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Girls laugh and look at the camera.

“It gives me anxiety”: Tackling period poverty in Malawi

In her second blog for Islamic Relief, Elizabeth Mandala, Communications and Reporting Officer at Islamic Relief Malawi, talks about the challenges period poverty creates for schoolgirls in Malawi and shares some of the work Islamic Relief are doing to support them.

On three occasions now I have accompanied my colleagues to distribute menstrual hygiene kits to adolescent girls in primary schools under Islamic Relief Malawi’s Integrated Protection and Basic Needs Support project.

I get so excited by the opportunity to help the girls and I can never wait to see their reaction. I have been in the same situation and experienced the struggle to care for myself during my period. It becomes even more of a challenge when you don’t have proper kits to use.

Disposable sanitary pads are seen as a luxury in Malawi and only a few girls and women can afford to raise 1600 Kwacha (95p) to buy pads every month. More than two thirds of our population live in extreme poverty, with 70% of the people living on less than £1.50 a day.

The effects of period poverty in schools

I know that some people find the topic of periods uncomfortable to talk about. But it is one factor that contributes to underperformance and school dropouts among adolescent girls, especially in primary schools.

The stigma and discrimination around the topic make matters worse. It’s important that both boys and girls are well informed about menstrual hygiene management, and that the burden on girls in school is eased.

As the latest distribution got under way, I had a chat with 15-year-old Shamim, a pupil at one of the primary schools.

“I started having my periods when I was 13 years old. I have come to know that we use shreds of old fabric as pads. It is a challenge, many times I have stained my school uniform. On one occasion, my classmates saw what had happened and I was so embarrassed. I didn’t show up at school the following day.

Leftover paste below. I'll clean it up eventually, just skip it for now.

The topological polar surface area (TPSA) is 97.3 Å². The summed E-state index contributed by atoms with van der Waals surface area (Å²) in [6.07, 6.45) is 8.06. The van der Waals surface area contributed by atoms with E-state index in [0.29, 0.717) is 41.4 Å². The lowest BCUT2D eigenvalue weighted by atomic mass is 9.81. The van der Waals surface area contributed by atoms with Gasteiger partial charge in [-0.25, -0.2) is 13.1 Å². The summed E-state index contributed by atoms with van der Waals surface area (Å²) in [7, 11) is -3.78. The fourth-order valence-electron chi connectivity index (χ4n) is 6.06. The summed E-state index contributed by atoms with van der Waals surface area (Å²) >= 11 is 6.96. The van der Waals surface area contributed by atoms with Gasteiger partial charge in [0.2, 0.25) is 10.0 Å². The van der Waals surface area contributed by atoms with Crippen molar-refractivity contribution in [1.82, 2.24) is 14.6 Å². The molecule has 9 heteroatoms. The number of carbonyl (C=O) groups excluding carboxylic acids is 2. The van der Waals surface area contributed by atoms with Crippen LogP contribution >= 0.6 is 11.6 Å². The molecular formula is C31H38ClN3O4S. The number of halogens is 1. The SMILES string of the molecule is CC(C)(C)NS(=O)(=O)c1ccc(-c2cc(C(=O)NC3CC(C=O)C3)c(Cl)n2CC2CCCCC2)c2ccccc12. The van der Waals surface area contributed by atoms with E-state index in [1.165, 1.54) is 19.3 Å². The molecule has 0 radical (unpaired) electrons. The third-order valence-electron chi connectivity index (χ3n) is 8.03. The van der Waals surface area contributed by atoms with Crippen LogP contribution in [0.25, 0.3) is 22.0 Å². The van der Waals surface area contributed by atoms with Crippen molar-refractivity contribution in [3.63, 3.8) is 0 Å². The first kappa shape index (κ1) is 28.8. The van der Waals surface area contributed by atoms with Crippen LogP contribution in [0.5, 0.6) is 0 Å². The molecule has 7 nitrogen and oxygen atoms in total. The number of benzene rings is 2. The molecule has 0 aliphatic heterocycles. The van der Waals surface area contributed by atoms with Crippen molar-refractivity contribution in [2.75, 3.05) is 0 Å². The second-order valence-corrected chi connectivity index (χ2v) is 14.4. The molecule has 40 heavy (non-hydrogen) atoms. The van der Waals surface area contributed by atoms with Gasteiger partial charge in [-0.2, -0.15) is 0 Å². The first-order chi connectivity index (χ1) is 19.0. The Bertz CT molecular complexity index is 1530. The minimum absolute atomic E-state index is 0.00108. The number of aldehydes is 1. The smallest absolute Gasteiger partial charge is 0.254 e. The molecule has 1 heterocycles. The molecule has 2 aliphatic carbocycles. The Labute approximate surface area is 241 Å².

“It gives me anxiety. I never look forward to it the following month. It is a burden. I once tried to use a bigger piece of cloth, but I couldn’t walk properly. My family is very poor and because of this my parents cannot afford to buy me the reusable pads,” Shamim told me.

Worse still, in many schools there are no changing rooms, creating an awkward situation considering how often girls may need to change during their period. So, you can imagine the discomfort of spending about 7 hours at school without a changing room.

I learned that girls who live nearby are allowed to rush home and change, but Shamim said this is time consuming. Some end up staying home and not returning for the remaining classes, while others totally avoid classes until they finish their period that month.

This can add up to weeks of missed classes over time, and some girls will completely drop out of school when they fail to catch up with what they’ve missed.

Easing the burden

On our visits, Islamic Relief provides each girl with a hygiene kit containing a bucket, washing soap, body lotion, underwear and reusable sanitary pads.

We supply these kits to help girls attend classes during their period without worrying about staining themselves or their clothes.

Since the project began in October 2021, 2,500 girls have received the kits.

Two girls holding their hygiene kits and smiling at the camera.
Girls receive their hygiene kits provided by Islamic Relief.

The project is also constructing girls’ changing rooms to provide a safe and private space to care for themselves during their periods.

A teacher has also suggested we supply sewing machines and necessary materials so that groups of mothers that manage community welfare, can produce reusable sanitary pads and distribute them to schoolgirls.

This is a fantastic idea, but one that can’t be covered by the existing project. It needs support from well-wishers as the women will need sewing training, and money is required to purchase sewing machines and other materials.

Each and every day the schools we work with are registering adolescent girls who need hygiene kits.

Stigma around periods is a fact of life in many countries, but it should not become a barrier to girls receiving education and staying healthy.

The world can be a better place for young girls in rural areas if we could all work together and provide the necessary support.

Supplying hygiene kits is just one way Islamic Relief supports children to continue their education and fulfil their potential. Please help us with this vital work. Donate now.

Elizabeth is one of our regular bloggers. Each month, she’ll share stories of her work with Islamic Relief.

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